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Boosting soil carbon, boosting potato yields

Louis-Pierre Comeau is adding the soil carbon piece to Agriculture and Agri-Food Canada’s (AAFC) research efforts in the Maritimes. His studies will be contributing to the development of practical, profitable agricultural practices that increase soil organic matter for improved potato yields. Carbon is part of all plants and animals, and the key element in soil organic matter. “In turn, soil organic matter is essential for a variety of needs like food, fibre…

Solving Eastern Canada’s Yield Woes

As a large-scale soil rejuvenation study in New Brunswick draws to a close, lead researcher and Agriculture and Agri-Food Canada potato scientist Bernie Zebarth says solutions to lagging potato yield in Eastern Canada are anything but simple. For decades, potatoes have held top position as Maritime Canada’s most important cash crop. In 2015-2016, New Brunswick, Prince Edward Island and Nova Scotia produced 1.84 million tonnes of potatoes for a value of $256…

Improving Soil, Improving Potatoes

Innovative growers and an agronomist recently teamed up to look at ways to improve the potato crop and the soil. For three years, Bruce and Hunter Wilson gave agronomist John Lightle the go ahead to try some cover crop combinations on their 6,000 acre farm in the Dufferin Highlands of Ontario. The acres are in a prime potato producing area and the growers wanted to maximize their yield while considering other cropping…

PEI Potato Producers Building Soil Health Through Crop Rotation

An area of increased attention for agricultural research and changes in production practices globally is soil health. Through new technology and a better understanding of the microbial communities in soil, farmers are making changes in crop rotation, tillage, and nutrient management to foster the health of their soil. Prince Edward Island potato producers are also making changes to their production practices to improve soil health, encompassing the biological, chemical and physical qualities…

Webinar: Soil Health

Potato production can disrupt the soil in a very aggressive way, but there are a number of agronomic measures farmers can follow to bolster soil health. In this FREE live webinar, scheduled for Wednesday, Aug. 23, 1 p.m. ET, 10 a.m. PT., we will talk about practices to help increase the soil’s capacity for potato production, including: Why organic matter is important for soil structure. How biodiversity in the soil can help suppress soil-borne disease and…

Managing Soil Health in Potatoes

Soil health can be seen as the continued capacity of the soil to function as a vital, living ecosystem that sustains plants, animals and humans. This definition from the U.S. Department of Agriculture – Natural Resources Conservation Service (USDA-NRCS) speaks to the importance of managing the soil so it can continue to sustain life for future generations. According to the USDA-NRCS, there are a number of agronomic measures farmers can follow to…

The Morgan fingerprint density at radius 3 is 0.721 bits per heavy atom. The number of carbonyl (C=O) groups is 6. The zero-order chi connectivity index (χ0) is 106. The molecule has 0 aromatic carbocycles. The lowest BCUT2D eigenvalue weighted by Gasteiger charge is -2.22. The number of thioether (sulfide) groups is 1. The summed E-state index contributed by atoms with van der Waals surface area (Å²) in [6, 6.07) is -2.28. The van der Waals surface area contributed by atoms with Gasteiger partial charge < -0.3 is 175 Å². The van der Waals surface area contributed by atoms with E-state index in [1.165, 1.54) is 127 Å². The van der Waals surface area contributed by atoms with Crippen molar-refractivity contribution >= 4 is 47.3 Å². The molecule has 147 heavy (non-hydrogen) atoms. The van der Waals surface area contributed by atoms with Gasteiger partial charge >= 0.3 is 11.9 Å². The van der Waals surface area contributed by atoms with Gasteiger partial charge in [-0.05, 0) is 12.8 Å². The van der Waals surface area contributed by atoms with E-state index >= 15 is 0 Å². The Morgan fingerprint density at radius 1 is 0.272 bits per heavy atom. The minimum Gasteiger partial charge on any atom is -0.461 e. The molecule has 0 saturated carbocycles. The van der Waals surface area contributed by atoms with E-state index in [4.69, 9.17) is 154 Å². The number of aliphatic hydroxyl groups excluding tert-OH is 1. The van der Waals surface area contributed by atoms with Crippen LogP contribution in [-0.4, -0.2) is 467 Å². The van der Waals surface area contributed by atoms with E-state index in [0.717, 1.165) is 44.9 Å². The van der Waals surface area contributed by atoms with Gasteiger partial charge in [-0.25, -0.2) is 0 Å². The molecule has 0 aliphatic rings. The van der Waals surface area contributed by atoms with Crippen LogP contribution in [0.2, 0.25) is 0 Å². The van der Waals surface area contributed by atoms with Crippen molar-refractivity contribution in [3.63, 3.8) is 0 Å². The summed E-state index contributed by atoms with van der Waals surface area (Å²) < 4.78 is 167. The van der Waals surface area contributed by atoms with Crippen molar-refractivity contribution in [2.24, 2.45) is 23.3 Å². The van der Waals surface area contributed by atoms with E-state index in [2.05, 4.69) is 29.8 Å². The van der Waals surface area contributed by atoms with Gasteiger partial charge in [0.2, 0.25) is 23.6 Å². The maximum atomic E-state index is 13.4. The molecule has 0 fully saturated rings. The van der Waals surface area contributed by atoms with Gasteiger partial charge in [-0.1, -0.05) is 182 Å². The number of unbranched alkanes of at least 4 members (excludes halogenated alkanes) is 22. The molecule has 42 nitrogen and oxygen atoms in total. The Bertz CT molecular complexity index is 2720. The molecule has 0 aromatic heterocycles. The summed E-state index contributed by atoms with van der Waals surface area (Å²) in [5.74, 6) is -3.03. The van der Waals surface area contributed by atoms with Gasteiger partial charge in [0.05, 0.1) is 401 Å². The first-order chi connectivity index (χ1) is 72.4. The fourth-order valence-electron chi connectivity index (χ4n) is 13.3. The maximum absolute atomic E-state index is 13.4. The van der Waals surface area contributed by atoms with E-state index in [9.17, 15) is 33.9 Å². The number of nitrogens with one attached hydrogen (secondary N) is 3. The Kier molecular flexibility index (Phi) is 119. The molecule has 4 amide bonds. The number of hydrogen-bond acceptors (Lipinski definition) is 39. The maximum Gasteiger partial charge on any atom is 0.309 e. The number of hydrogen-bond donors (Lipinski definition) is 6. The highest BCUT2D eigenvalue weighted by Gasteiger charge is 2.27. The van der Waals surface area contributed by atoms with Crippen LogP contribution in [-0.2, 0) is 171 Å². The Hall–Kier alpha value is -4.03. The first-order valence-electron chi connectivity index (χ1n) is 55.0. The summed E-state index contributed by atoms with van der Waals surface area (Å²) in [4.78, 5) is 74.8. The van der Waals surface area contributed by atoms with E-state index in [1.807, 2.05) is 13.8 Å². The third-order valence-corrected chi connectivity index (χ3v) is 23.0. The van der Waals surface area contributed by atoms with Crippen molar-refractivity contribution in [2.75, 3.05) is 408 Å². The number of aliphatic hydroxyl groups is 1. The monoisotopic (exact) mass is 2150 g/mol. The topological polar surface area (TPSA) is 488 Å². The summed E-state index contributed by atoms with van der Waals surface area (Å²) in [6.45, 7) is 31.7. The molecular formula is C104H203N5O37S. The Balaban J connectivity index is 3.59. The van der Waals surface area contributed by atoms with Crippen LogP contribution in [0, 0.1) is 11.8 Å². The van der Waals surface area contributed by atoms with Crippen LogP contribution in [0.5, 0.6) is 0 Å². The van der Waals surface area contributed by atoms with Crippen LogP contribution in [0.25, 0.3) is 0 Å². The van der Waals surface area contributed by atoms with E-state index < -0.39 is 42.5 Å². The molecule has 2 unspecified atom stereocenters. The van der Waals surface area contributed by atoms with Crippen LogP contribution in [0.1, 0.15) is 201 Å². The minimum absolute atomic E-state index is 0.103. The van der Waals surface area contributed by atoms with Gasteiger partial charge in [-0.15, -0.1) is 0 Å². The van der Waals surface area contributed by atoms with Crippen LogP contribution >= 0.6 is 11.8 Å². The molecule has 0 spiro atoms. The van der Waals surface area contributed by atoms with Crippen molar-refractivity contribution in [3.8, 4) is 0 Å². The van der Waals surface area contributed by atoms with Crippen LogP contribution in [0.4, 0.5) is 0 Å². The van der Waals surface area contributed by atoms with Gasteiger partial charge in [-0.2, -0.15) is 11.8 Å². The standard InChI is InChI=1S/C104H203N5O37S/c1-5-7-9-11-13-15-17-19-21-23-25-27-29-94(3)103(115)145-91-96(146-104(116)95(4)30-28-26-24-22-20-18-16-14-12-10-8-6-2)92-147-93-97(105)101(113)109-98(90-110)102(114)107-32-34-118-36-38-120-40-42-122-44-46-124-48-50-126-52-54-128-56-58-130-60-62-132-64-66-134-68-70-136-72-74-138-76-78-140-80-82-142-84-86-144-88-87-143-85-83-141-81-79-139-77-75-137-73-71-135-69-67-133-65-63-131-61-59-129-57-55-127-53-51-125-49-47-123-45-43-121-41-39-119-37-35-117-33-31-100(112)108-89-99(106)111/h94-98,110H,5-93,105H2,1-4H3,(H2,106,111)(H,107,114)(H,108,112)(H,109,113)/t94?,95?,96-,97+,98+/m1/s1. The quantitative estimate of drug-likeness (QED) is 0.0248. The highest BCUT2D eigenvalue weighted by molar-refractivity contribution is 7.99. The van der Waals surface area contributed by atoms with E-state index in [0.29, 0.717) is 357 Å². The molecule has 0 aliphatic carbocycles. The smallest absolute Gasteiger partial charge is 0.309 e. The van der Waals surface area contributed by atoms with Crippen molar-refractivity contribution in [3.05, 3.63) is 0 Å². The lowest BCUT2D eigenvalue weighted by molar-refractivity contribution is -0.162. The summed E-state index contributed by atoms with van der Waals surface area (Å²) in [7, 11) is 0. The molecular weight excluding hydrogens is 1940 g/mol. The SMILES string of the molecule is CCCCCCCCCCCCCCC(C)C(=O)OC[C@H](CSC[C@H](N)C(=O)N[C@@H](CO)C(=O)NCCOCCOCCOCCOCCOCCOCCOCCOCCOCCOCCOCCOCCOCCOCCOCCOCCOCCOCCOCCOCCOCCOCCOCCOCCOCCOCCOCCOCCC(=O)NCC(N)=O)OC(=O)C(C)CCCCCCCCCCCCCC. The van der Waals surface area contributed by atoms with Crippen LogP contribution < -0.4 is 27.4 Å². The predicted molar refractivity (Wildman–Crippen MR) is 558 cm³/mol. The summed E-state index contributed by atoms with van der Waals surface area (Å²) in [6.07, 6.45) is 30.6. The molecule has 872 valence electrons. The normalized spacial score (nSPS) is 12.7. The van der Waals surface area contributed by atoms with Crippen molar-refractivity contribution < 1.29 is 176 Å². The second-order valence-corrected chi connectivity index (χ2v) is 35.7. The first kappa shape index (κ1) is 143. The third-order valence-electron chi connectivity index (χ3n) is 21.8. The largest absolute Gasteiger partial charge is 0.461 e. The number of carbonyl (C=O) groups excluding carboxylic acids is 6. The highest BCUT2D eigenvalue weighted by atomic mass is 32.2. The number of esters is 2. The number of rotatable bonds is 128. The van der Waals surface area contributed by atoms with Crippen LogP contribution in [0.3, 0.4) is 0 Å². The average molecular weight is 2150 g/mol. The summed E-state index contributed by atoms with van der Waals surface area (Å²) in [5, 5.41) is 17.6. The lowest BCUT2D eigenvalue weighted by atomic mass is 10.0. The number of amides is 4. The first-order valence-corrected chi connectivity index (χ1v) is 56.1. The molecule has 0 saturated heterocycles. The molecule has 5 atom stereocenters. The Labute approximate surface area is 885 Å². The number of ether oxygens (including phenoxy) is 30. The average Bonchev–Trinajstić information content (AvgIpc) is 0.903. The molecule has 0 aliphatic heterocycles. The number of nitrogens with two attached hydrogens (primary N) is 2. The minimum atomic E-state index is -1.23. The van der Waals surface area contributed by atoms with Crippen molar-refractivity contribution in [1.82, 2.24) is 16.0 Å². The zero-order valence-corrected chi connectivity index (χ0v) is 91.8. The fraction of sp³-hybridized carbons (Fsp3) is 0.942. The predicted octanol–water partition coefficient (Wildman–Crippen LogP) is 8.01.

Soil Testing Accuracy Important

The phrase that advises us never to compare apples to oranges should be taken very seriously in relation to soil tests according to Pat Toner, a soil management specialist with New Brunswick Department of Agriculture, Fisheries and Aquaculture (NBAFA). “A standard test will measure water pH, buffer pH, phosphorus, potassium, calcium, magnesium and sulphur, but you need to ensure a couple of things are in place for the results to be accurate and useful,” Toner explains….

Soil Health Key for Long-Term Potato Production

Across North America, most potato crop yields have been on the rise in the past few decades. In parts of Canada though, data has revealed that yields in some areas have either decreased or remained stagnant, especially in New Brunswick. Soil scientists attribute this to waning soil health due in part to short rotations and soil erosion. As a result, improving soil health is top of mind for many producers. The Importance…

Conservation Measures Outperform Conventional Yields

Conventional potato production appears ultimately to produce the highest net return per acre. But you have to weigh that against “conservation” potato production practices that not only grow potatoes, but also do more to improve overall soil quality and health. What is that worth to a producer? That conclusion comes following a 12-year Agriculture and Agri-Food Canada (AAFC) field study comparing conventional irrigated potato production practices and conservation practices that included no…

Fall Bedding

Fall bedding in potato fields allows for soil preparation work to be done when growers typically have more time and labour available to them. In this system, growers usually irrigate, broadcast fertilizer as needed, plow, and then form beds into which they plant the following spring. For this edition of Roundtable, Spud Smart asked the following five experts to weigh in on their experiences with fall bedding. Louis Claassen, a potato producer…

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